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Can I Get Disability For Having A Pacemaker
Posted Aug 5, 2021 by Gallo Cazort & Co. Law Firm | Disability Law
A significant number of Americans have heart issues. When the heart has difficulty maintaining a steady, regular rhythm on its own it is a serious health problem. A pacemaker offers a potential solution. As described by the Mayo Clinic, a pacemaker is a small device thats placed under the skin in your chest to help control your heartbeat.
You may want to know: Am I entitled to receive Social Security disability benefits if I have a pacemaker? The short answer is that you are not automatically guaranteed SSDI or SSI benefits, but your pacemaker may be evidence of a disability. In this blog post, our Arkansas Social Security disability lawyers provide a brief guide to pacemakers, heart diseases, and SSDI claims.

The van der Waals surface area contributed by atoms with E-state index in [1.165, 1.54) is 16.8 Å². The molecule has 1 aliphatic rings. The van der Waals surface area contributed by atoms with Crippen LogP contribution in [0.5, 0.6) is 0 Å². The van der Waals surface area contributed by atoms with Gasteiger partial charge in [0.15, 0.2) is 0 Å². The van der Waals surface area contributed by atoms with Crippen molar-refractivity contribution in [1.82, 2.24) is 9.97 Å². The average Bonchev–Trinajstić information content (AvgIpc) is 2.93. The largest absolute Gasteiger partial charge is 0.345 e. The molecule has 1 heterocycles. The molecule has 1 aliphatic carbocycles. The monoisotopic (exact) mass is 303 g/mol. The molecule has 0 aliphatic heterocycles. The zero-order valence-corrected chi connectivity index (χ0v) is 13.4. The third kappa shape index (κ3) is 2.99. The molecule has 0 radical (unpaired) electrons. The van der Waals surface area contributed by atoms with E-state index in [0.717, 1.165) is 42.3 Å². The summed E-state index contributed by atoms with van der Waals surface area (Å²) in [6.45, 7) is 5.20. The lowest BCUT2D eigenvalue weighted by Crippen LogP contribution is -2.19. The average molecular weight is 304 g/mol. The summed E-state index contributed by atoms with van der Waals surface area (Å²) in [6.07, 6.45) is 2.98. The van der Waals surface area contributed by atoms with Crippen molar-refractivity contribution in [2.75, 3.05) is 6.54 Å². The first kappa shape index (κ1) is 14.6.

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How Are Pacemakers Implanted
Pacemakers are implanted two ways:
- Endocardial approach. This is the most common technique used.
- This procedure is done in a pacemaker or electrophysiology lab.
- A local anesthetic is given to numb the area. A cut is made in the chest where the leads and pacemaker are inserted.
- The lead is inserted through the incision and into a vein, then guided to the heart with the aid of a fluoroscopy machine.
- The lead tip attaches to the heart muscle, while the other end of the lead is placed in a pocket created under the skin in the upper chest.
The doctor will determine which pacemaker implant method is best for you.
What Is Considered Prolonged
An impairment is prolonged if it has lasted for a continuous period of at least 12 months or it is expected to last a continuous period of at least 12 months.
If an impairment is severe and prolonged but does not cause the individual to be blind or to otherwise have a marked restriction, the individual may still qualify under cumulative effect of significant limitations or life-sustaining therapy.